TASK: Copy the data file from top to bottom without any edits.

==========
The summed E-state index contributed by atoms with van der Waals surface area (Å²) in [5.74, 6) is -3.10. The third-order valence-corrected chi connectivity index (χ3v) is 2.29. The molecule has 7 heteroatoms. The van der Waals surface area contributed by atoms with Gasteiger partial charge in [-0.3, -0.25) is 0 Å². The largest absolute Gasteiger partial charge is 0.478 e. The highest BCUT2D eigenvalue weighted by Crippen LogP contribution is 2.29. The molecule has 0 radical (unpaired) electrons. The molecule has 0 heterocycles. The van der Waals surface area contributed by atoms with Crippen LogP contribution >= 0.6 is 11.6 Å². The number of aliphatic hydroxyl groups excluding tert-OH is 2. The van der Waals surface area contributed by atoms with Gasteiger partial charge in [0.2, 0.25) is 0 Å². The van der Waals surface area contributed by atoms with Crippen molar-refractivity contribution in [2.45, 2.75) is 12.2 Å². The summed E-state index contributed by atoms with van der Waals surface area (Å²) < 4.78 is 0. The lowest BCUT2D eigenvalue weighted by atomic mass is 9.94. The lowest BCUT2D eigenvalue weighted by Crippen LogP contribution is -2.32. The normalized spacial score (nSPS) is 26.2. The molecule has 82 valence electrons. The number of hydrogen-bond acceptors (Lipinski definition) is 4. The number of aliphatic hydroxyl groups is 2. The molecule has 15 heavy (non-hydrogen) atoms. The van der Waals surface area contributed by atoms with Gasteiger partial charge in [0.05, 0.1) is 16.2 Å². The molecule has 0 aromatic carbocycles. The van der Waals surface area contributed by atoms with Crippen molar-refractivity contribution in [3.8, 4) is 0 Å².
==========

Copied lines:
The summed E-state index contributed by atoms with van der Waals surface area (Å²) in [5.74, 6) is -3.10. The third-order valence-corrected chi connectivity index (χ3v) is 2.29. The molecule has 7 heteroatoms. The van der Waals surface area contributed by atoms with Gasteiger partial charge in [-0.3, -0.25) is 0 Å². The largest absolute Gasteiger partial charge is 0.478 e. The highest BCUT2D eigenvalue weighted by Crippen LogP contribution is 2.29. The molecule has 0 radical (unpaired) electrons. The molecule has 0 heterocycles. The van der Waals surface area contributed by atoms with Crippen LogP contribution >= 0.6 is 11.6 Å². The number of aliphatic hydroxyl groups excluding tert-OH is 2. The van der Waals surface area contributed by atoms with Gasteiger partial charge in [0.2, 0.25) is 0 Å². The van der Waals surface area contributed by atoms with Crippen molar-refractivity contribution in [2.45, 2.75) is 12.2 Å². The summed E-state index contributed by atoms with van der Waals surface area (Å²) < 4.78 is 0. The lowest BCUT2D eigenvalue weighted by atomic mass is 9.94. The lowest BCUT2D eigenvalue weighted by Crippen LogP contribution is -2.32. The normalized spacial score (nSPS) is 26.2. The molecule has 82 valence electrons. The number of hydrogen-bond acceptors (Lipinski definition) is 4. The number of aliphatic hydroxyl groups is 2. The molecule has 15 heavy (non-hydrogen) atoms. The van der Waals surface area contributed by atoms with Gasteiger partial charge in [0.05, 0.1) is 16.2 Å². The molecule has 0 aromatic carbocycles. The van der Waals surface area contributed by atoms with Crippen molar-refractivity contribution in [3.8, 4) is 0 Å².